The Father of Electricity

The very first short story I wrote made my father very unhappy with me, because it was pro-suicide. It posited a science fiction world where spores from outer space infected people and if you were infected the only thing to do to save the human race was to throw yourself into a fire in the middle of every town called The Saving Fire. The sign you’re infected is your skin gets blue. In my story there was a sort of fire drill. The main character, a boy named Hug has a blue dye dripped on him by his father. His father wants to see if he will be brave enough to throw himself into The Saving Fire. Secretly the father has turned off the fire. He just wants to know if his kids is brave. But the kid is not brave — he fails the test — when the father drips blue ink on him he just runs to his mother. The story ends with everybody being ashamed of the kid and not wanting to play with him.

As I said my father was very unhappy with me for writing this short story and I felt very ashamed. That first moment when I was ten years old introduced an element of shame and hiding into my relationship with my father. I never showed him any of my short stories any more, and I when I became a writer I moved away to California.

I started to write a series of stories about a boy who loses his father and meets a new father: the Father of Electricity. This new father is, unlike my father who was a fairly unsuccessful storefront attorney, a Wizard of the Electron. The boy in my stories thinks his actual father — who was if i remember correctly a typewriter salesman who became unemployed by the introduction of the personal computer — is his father but in the middle of the night the Father of Electricity reveals to him that he is his true father and takes him to the middle of a lightning storm in the Nevada desert in a veloci-gurdy where they are struck by lightning and in a beautiful scene they both learn the importance of the imagination.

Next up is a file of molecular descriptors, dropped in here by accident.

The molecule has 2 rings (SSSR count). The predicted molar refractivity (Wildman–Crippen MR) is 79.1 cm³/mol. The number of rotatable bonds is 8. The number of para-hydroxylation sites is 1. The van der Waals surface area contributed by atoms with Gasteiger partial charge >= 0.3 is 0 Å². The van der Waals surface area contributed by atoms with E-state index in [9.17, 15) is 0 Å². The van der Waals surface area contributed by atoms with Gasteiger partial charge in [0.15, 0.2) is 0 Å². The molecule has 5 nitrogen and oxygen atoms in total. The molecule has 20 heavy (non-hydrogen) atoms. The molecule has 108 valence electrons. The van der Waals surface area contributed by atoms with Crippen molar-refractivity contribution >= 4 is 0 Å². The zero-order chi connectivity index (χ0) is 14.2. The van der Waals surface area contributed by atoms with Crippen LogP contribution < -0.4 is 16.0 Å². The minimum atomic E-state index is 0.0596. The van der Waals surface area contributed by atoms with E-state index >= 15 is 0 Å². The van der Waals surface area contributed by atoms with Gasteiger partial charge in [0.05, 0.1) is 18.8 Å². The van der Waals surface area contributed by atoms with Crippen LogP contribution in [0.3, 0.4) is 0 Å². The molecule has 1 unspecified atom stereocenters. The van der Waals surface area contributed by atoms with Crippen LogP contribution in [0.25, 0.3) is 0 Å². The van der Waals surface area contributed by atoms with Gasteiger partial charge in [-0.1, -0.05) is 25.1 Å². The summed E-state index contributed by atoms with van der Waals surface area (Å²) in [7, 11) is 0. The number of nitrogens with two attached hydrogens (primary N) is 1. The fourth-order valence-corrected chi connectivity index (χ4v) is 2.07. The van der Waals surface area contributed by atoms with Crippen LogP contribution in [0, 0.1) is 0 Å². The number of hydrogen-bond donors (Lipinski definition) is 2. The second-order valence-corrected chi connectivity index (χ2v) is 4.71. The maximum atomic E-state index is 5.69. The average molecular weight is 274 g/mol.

I have a son who much prefers the Electric Father to me — he is my Electric Son.

I found my bravery just not where I expected it. Day follows day and I am less and less while the Electric Father blazes like a bolt of lightning that never stops flashing but stands permanent in the night sky, like a whiter and superior sun.


One thought on “The Father of Electricity

  1. “I’m not angry, I’m just disappointed.” I’d rather the anger. Anger? I can counter anger. I cannot counter disappointment because it’s a different size, shape, texture, & scent every time.

    The only thing anyone can do is make an effort…to TRY. You can’t control how anyone else feels or responds. All you can do is TRY. But a hug or a hearty handshake — even the almost imperceptible nod of the head — would mean so much.

    It’s easier to make an effort far from home. Disappointing strangers is less damaging to the heart.

Leave a Reply

Fill in your details below or click an icon to log in:

WordPress.com Logo

You are commenting using your WordPress.com account. Log Out /  Change )

Twitter picture

You are commenting using your Twitter account. Log Out /  Change )

Facebook photo

You are commenting using your Facebook account. Log Out /  Change )

Connecting to %s